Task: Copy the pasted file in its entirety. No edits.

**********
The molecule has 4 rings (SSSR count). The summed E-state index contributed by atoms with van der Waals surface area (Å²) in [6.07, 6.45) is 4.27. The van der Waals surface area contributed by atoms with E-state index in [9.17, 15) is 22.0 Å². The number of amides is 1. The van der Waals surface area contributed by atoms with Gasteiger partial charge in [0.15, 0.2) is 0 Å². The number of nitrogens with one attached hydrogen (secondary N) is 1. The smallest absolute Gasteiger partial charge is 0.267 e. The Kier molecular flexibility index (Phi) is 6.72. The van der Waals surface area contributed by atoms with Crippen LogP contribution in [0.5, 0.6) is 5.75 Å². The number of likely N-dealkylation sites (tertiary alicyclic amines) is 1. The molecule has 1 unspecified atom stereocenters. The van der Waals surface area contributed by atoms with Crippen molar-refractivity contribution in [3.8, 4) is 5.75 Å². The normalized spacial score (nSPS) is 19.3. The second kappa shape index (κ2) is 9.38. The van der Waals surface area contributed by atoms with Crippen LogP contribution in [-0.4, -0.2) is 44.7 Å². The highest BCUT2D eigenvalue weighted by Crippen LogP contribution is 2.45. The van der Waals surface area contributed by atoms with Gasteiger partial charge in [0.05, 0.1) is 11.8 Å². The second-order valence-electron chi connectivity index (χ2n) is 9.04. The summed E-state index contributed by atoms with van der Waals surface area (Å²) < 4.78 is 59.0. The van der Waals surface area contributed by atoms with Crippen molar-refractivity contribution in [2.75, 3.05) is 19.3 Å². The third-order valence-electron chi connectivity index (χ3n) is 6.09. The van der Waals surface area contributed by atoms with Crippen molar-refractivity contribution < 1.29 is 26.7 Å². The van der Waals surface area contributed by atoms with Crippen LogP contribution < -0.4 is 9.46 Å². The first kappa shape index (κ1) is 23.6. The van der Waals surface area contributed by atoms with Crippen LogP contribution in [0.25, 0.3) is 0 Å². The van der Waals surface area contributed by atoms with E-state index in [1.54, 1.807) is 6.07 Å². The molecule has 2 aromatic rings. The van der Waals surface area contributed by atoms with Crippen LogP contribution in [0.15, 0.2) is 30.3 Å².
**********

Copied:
The molecule has 4 rings (SSSR count). The summed E-state index contributed by atoms with van der Waals surface area (Å²) in [6.07, 6.45) is 4.27. The van der Waals surface area contributed by atoms with E-state index in [9.17, 15) is 22.0 Å². The number of amides is 1. The van der Waals surface area contributed by atoms with Gasteiger partial charge in [0.15, 0.2) is 0 Å². The number of nitrogens with one attached hydrogen (secondary N) is 1. The smallest absolute Gasteiger partial charge is 0.267 e. The Kier molecular flexibility index (Phi) is 6.72. The van der Waals surface area contributed by atoms with Crippen LogP contribution in [0.5, 0.6) is 5.75 Å². The number of likely N-dealkylation sites (tertiary alicyclic amines) is 1. The molecule has 1 unspecified atom stereocenters. The van der Waals surface area contributed by atoms with Crippen molar-refractivity contribution in [3.8, 4) is 5.75 Å². The normalized spacial score (nSPS) is 19.3. The second kappa shape index (κ2) is 9.38. The van der Waals surface area contributed by atoms with Crippen LogP contribution in [-0.4, -0.2) is 44.7 Å². The highest BCUT2D eigenvalue weighted by Crippen LogP contribution is 2.45. The van der Waals surface area contributed by atoms with Gasteiger partial charge in [0.05, 0.1) is 11.8 Å². The second-order valence-electron chi connectivity index (χ2n) is 9.04. The summed E-state index contributed by atoms with van der Waals surface area (Å²) < 4.78 is 59.0. The van der Waals surface area contributed by atoms with Crippen molar-refractivity contribution in [2.75, 3.05) is 19.3 Å². The third-order valence-electron chi connectivity index (χ3n) is 6.09. The van der Waals surface area contributed by atoms with Crippen molar-refractivity contribution < 1.29 is 26.7 Å². The van der Waals surface area contributed by atoms with Crippen LogP contribution < -0.4 is 9.46 Å². The first kappa shape index (κ1) is 23.6. The van der Waals surface area contributed by atoms with Crippen LogP contribution in [0.25, 0.3) is 0 Å². The van der Waals surface area contributed by atoms with E-state index in [1.54, 1.807) is 6.07 Å². The molecule has 2 aromatic rings. The van der Waals surface area contributed by atoms with Crippen LogP contribution in [0.15, 0.2) is 30.3 Å².